A hospital that provides fertility services is an important facility in any society. It can help patients conceive and carry healthy babies to term, providing a foundation for future generations. However, equal access to infertility care remains a challenge worldwide. In low-income countries, for instance, infertility services are rarely included in national universal health coverage benefit packages. The costs associated with fertility care can be prohibitive for many individuals and prevent access to services.난임병원
Inequities and disparities in access to infertility services adversely affect poor, uneducated and marginalized groups. A lack of affordable or accessible fertility care may exacerbate inequalities in other medical and social sectors. In the USA, for example, the 2006-2010 National Survey of Fertility & Reproductive Health indicates that only 5% of women who had incomes 400% above poverty received infertility treatment. Moreover, only 15 states provide insurance coverage for infertility treatment.
The NYU Reproductive Endocrinology & Infertility (REI) Fellowship program has established an integrated REI clinic within Bellevue Hospital Center in Manhattan, NYU Langone Health System. The clinic is operated by REI fellows and supervised by REI attending physicians. Patients are evaluated and treated in a half-day clinic, with 6-7 new and 3-4 follow-up patients seen per session. The patient population is representative of the HHC community itself, with an average age of 32 at first visit and a median time trying to conceive of 4.5 years.
During clinics, the fellows learn the complexities of diagnosis and treatment of the full spectrum of female and male reproductive endocrinology and infertility. The process of evaluating and managing patients also exposes the limitations of current testing and treatment methodologies. The clinic’s team is able to identify common etiologies of infertility including diminished ovarian reserve, tubal dysfunction and uterine factors, as well as male factor infertility.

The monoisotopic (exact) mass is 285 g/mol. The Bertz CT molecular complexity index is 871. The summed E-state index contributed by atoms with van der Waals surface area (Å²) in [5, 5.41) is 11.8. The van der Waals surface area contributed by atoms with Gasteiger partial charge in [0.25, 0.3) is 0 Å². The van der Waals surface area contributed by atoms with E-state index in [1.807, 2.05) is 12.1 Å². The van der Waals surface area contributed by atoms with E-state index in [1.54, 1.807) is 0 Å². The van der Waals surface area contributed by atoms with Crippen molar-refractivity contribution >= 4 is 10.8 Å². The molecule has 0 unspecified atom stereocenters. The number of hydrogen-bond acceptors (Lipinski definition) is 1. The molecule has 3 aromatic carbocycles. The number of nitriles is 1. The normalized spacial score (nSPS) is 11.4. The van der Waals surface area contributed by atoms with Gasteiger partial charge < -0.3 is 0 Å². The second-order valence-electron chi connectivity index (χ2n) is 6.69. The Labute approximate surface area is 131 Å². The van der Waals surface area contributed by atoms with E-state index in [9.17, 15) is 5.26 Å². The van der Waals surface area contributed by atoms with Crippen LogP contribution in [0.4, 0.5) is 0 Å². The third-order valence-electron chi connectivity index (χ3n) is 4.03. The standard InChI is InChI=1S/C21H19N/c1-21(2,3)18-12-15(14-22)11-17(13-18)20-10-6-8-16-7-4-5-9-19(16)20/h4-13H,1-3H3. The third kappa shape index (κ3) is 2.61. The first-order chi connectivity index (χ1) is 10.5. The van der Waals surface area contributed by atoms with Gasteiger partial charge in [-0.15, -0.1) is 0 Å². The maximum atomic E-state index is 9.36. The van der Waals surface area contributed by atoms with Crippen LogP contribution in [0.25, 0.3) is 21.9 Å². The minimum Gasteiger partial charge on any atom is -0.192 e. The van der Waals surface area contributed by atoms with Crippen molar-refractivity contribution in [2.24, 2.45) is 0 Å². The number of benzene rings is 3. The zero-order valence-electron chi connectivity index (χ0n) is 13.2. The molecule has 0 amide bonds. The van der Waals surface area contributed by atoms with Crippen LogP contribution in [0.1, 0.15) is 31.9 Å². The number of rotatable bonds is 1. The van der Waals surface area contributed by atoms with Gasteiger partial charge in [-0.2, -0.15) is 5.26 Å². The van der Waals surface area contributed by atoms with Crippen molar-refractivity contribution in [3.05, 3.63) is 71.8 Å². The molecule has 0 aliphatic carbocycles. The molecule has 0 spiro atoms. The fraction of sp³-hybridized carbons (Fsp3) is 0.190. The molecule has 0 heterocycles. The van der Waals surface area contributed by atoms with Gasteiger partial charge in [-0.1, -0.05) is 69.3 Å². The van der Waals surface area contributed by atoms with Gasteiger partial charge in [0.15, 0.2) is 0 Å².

In addition to learning about the prevention, diagnosis and management of infertility, the fellows have an opportunity to hone their medical knowledge and coping skills. They also gain an appreciation of the societal and personal impact that infertility can have on patients, their families, and their communities.
A key challenge is maintaining a balance between educating the fellows through autonomous practice and ensuring appropriate supervision. This is an age-old tension in graduate medical education, and the degree to which this is achieved varies widely between programs. This variation in clinical experience also varies by country, resulting in a wide range of fellows who enter the workforce with varying degrees of independence.
As the world continues to face challenges related to infertility and other sexual and reproductive issues, we need to find creative solutions to expand access. We must continue to develop cost-effective, sustainable models for infertility care, and work with global partners to develop international norms and standards that support the delivery of quality care. This will require commitment, collaboration and leadership at multiple levels — within and between countries, across all health sectors. Ultimately, the goal is to reduce the number of people who do not have access to effective infertility treatment and the devastating sequelae of infertility such as isolation, loss of hope, or even death by suicide.서울아이앤여성의원